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KPS Earns Solid Marks from Reports
Achievement Good When Compared Along Socio-economic Lines
Of 141 high schools statewide with more than 55 percent of students eligible for free or reduced-price lunch, Loy Norrix and Kalamazoo Central placed first and fourth, respectively, for achievement according to a recent study by Bridge Magazine.
“The success of our high schools reflects not simply the great work of our high school educators, but of the educators and support staff at all levels in the district — elementary, middle school, and high school,” said Kalamazoo Public Schools Superintendent Dr. Michael Rice.
The rankings used evaluation systems that factored in student socioeconomic status as Magazine looked at how well high schools prepare students for college or career training after they graduate. Evaluations were based on data from graduating classes of 2009, 2010 and 2011.
This year’s survey examined:
College readiness, or what percentage of a school’s juniors had done well enough on the ACT to be considered college ready in math, science, reading and English.
Post-high school enrollment, or the percentage of a school’s graduates enrolled in college or a certificate program within a year of graduation.
Post-high school progress, which measured what percentage of a school’s graduates had earned a certificate or degree or were still pursuing higher education within four years of graduation.
Schools were placed in four groups: those with fewer than 25 percent of students free and reduced-price lunch eligible, those having between 25 and 40 percent, those between 40 and 55 percent, and schools with more than 55 percent eligible.
Of all 620 high schools in the state, Kalamazoo Central and Loy Norrix high schools were two of 54 schools named to Bridge Magazine’s 2017 Academic State Champs.
In past years, the award was based on performance on state assessments, when adjusted for poverty. The magazine said this year’s rankings were dramatically different, because changes in the state’s assessment test made it impossible for the magazine to compare multiple years of test data.
Kalamazoo Public Schools also fared well in the Mackinac Center for Public Policy’s The Michigan Context and Performance (CAP) Report Card for High Schools for 2016. Last year, the center released its Elementary and Middle School Context and Performance Database for 2015.
The CAP database evaluates a school’s performance by adjusting standardized test scores to account for student background — or, what it calls “the context” of a school. It pays particular attention to the socioeconomic status of students at each school, because of that factor’s impact on school performance. These report cards look at two years’ worth of new data.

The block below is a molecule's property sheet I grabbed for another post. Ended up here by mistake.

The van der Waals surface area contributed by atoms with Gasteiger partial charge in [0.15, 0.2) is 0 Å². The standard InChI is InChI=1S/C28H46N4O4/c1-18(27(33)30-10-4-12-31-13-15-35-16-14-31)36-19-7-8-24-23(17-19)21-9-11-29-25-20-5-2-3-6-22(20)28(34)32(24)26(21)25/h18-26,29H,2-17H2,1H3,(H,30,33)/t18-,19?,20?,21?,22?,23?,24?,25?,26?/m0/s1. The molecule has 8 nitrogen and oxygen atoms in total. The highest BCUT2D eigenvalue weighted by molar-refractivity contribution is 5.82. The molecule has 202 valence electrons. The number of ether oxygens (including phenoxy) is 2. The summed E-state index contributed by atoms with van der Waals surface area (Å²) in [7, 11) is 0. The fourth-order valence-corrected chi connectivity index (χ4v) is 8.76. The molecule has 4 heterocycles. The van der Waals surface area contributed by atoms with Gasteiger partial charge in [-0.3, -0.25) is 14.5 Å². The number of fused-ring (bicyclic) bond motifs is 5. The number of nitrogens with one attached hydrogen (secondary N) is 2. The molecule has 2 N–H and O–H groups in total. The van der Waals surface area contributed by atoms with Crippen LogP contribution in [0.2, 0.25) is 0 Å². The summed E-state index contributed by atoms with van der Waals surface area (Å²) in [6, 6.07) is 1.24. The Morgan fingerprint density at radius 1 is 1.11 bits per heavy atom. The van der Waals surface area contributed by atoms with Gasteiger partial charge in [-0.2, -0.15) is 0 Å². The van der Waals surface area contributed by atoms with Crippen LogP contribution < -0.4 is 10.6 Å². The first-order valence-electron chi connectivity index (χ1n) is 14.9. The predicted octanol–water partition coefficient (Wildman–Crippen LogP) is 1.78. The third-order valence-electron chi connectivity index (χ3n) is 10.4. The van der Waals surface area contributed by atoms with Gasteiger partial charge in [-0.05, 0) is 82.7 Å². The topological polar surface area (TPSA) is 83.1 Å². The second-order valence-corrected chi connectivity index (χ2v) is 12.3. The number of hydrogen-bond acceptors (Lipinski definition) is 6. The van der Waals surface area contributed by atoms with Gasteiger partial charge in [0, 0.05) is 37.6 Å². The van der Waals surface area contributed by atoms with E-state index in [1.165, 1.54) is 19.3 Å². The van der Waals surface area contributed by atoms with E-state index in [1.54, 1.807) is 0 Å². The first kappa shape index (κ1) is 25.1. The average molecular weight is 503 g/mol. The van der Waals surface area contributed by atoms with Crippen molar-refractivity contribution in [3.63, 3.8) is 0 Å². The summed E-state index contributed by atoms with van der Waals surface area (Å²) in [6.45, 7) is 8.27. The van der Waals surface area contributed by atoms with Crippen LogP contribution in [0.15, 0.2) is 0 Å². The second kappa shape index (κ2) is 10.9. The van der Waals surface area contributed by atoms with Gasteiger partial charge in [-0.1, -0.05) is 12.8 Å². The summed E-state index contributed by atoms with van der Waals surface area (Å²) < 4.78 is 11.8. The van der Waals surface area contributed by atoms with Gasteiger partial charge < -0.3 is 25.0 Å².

In its 2015 report, the center says assessments that do not consider student backgrounds “can understate the performance of schools serving high-poverty students and overstate the performance of schools serving relatively affluent students.”
Scores were based on an analysis that predicted how a school would perform given the socioeconomic status of the students tested — and compared to actual school performance. A score of 100 meant the school performed as predicted given the relative level of student poverty in its community, while a score greater than 100 meant the school did better than expected and a score under 100 indicated a school did worse than expected.
In the recently released 2016 Michigan Context and Performance Report Card for High Schools, both Loy Norrix and Kalamazoo Central received above average scores in the CAP ratings and finished first and fifth, respectively, among Kalamazoo County public high schools.
Sixteen of the district’s 17 elementary schools and four comprehensive middle schools scored at or above average in the Mackinac Center’s 2015 CAP report looking at student success. No school was rated in the lowest 5 percent and only one school was in the lowest 10 percent statewide.
“There are many ways to evaluate, rate, judge and rank schools,” Rice said. “The exercise is a very complicated one. KPS doesn’t endorse any particular method or any particular organization’s way of evaluating schools.
“Nonetheless, seeing a variety of studies , especially those that factor in student socioeconomic status, helps to contextualize where the district’s schools are in their development.”